Exploring Literary Dublin
The Irish are avid readers, perhaps that's why they've produced so many famous writers. While James Joyce probably is the first to come to mind, there are plenty of others — Jonathan Swift, John Millington Synge, William Butler Yeats, Oscar Wilde, Sean O'Casey, Bram Stoker — to name a few.
Begin at the beginning — at the Old Library at Trinity College and the Book of Kells. The gorgeously illustrated original manuscript of the Book of Kells is the main draw here, but the massive Long Hall of the Old library itself is equally if not even more impressive. Go back into history by viewing two pages of the Book of Kells while feeling the knowledge surrounding you in thousands of original Irish books.
A few blocks up Dame Avenue is the Chester Beatty Library, housed within Dublin Castle. It offers a window into the artistic treasures of the great cultures and religions of the world with Egyptian papyrus texts, beautifully illuminated copies of the Qur'an and the Bible, and European medieval and Renaissance manuscripts amongst the highlights.
Then stroll over six blocks to St. Patrick's Cathedral. Take a moment to visit the grave of Jonathan Swift, the author of Gulliver's Travels. Within St. Patrick's Close, you'll find Marsh's Library. Built in 1701 and with an interior which has remained unchanged since, it's Ireland's oldest public library and contains some 25,000 printed books relating to the 16th, 17th and early 18th centuries. It's a magnificent example of a 17th century scholar's library.
Another six blocks further on brings to you the birthplace of George Bernard Shaw on Synge Street. The Shaw Birthplace is a finely restored 19th century house which gives an insight into the early life of the famous playwright. It was here where he began to gather the store of characters that would later populate his works.
Next head over the pedestrian bridge to the other side of the River Liffey and the Abbey Theater, Ireland's national theater. Founded by Nobel laureate William Butler Yeats and renowned as a writers' theater, The Abbey Theater has contributed some of the world's greatest theatrical works from such writers as J.M. Synge and Sean O'Casey to the modern playwrights, Brian Friel, Tom Murphy, Frank McGuinness, Hugh Leonard, Tom MacIntyre and Sebastian Barry. This is a great place to see an Irish play. Check the schedule of performances to see if you can fit one in during our stay.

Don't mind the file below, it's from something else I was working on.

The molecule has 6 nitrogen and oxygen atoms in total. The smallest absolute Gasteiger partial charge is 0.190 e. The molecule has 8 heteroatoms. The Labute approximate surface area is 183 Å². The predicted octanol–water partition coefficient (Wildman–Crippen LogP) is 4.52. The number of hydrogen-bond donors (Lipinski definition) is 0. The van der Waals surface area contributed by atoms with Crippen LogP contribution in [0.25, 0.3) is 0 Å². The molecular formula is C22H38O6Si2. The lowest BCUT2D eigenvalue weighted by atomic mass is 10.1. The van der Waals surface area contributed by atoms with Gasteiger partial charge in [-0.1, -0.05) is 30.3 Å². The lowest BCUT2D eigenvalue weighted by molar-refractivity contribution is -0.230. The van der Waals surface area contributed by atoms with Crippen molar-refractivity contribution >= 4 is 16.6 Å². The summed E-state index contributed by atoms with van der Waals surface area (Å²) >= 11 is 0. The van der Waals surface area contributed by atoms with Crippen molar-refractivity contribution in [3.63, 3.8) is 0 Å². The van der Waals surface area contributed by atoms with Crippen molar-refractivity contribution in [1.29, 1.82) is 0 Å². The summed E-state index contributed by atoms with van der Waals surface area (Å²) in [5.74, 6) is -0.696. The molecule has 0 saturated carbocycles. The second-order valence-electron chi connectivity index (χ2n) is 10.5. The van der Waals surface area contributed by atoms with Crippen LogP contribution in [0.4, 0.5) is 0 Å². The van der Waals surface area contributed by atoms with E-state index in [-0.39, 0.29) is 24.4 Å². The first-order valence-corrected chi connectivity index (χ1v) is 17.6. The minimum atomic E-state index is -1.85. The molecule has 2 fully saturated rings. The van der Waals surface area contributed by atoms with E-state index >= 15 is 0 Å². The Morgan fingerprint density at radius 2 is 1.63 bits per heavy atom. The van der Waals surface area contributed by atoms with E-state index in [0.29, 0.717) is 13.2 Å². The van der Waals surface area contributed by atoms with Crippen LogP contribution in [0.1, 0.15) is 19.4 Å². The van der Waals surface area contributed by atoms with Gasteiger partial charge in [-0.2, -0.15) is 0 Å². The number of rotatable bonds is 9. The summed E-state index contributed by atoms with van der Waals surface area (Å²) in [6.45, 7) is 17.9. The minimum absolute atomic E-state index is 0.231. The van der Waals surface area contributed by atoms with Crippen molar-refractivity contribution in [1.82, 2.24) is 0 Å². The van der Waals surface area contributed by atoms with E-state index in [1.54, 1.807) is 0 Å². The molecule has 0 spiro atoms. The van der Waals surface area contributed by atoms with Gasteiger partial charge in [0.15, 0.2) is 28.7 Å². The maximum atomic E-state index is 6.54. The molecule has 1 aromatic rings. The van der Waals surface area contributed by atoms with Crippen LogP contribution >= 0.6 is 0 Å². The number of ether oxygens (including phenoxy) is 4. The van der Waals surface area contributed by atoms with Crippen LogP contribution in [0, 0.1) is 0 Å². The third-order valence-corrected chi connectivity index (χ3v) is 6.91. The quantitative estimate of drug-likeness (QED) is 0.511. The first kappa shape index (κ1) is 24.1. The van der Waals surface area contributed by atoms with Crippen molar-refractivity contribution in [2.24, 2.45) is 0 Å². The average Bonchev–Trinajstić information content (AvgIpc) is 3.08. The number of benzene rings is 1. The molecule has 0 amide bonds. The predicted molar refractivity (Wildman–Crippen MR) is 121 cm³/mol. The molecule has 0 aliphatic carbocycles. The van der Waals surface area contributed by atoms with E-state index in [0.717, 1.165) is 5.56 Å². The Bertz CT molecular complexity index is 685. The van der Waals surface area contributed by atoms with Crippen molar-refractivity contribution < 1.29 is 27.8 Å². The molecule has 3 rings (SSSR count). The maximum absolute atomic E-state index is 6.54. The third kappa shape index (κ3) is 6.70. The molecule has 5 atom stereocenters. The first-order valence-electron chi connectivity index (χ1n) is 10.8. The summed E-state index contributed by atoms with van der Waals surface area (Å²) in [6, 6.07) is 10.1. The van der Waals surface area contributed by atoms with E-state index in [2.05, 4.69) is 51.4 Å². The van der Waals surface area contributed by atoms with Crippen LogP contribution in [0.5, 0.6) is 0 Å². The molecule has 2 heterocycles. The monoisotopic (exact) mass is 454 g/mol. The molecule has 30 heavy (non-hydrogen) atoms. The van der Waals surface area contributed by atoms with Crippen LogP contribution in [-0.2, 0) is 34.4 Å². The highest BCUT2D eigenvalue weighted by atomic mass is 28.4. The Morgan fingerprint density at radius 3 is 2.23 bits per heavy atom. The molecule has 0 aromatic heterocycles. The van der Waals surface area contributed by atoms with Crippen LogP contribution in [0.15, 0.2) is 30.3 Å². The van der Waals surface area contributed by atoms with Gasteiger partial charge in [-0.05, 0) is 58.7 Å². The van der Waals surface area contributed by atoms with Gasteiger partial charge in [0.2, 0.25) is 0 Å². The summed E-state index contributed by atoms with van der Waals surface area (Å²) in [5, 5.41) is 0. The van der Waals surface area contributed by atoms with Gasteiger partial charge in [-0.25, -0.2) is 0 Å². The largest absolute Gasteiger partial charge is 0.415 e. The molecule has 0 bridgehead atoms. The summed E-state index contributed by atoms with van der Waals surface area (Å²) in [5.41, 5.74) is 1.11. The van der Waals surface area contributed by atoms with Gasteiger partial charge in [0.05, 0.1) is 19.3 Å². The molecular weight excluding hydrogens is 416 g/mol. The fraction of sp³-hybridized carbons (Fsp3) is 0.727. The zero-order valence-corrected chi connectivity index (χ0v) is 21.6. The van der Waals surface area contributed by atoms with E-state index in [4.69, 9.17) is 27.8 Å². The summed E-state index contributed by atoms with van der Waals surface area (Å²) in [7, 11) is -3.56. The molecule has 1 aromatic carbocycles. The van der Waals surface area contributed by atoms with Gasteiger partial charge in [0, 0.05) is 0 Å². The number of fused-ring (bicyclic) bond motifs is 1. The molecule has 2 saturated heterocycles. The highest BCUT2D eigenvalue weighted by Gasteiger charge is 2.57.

If it's James Joyce and the world of Ulysses you're interested in, then your next stop, The James Joyce Center, will surely intrigue you. The Center is in a beautifully restored Georgian house containing exhibitions and items relating to the life and works of Joyce.
There's also a James Joyce Museum, located in the Martello Tower south of Dublin. It houses a collection of Joyce memorabilia including letters, photographs, first and rare editions as well as personal possessions and items associated with the Dublin of Ulysses. If you have time, why not explore the world of Ulysses for yourself and visit the sights and scenes of the famous novel with the "In the Steps of Ulysses" Walk, part of the Dublin Tourism iWalk series of free downloadable podcasts and maps.
Three blocks over, you'll find the Dublin Writers Museum, an essential place to visit for anyone who wants to discover, explore, or simply enjoy Dublin's immense literary tradition. Situated in a magnificent Georgian mansion on Parnell Square, its collection spans 300 years of books, letters, portraits and personal items belonging to Swift, Sheridan, Shaw, Wilde, Yeats, Joyce, and Beckett, the city's most famous literary sons.
No exploration of Dublin's literary heritage would be complete without a visit to the National Library of Ireland, located on Kildare Street just off the Trinity College campus. Housing books, prints, manuscripts, newspapers, music, ephemera and genealogical material, it has the most outstanding collection of Irish documentary heritage in the world.
And to cap off why not follow in the footsteps of Joyce, Beckett, Wilde and Behan on the Dublin Literary Pub Crawl, an engaging walking tour around some of Dublin's famous watering holes, such as Mulligans, Joyce's favorite, The Palace Bar, with its private "snug" booths, and McDaids, for an evening filled prose, poetry, and song. This is a creative crash course in Irish literature, history, and architecture. It combines street theater with the "craic" that makes Dublin pubs the liveliest in Europe. Performances by professional actors are central to the experience, plus there's a fun-filled quiz with prizes for the winners. There's just enough time for a pint in each pub as well.
Writers like Austin Clarke favored the great black hat that was once, in London and Dublin, the sign of an artist and intellectual. He also wore a dark clerical style overcoat that often caused people to mistake him for a preacher. While you may not be wearing a big black hat and a cape, you'll still have a fine time exploring literary Dublin.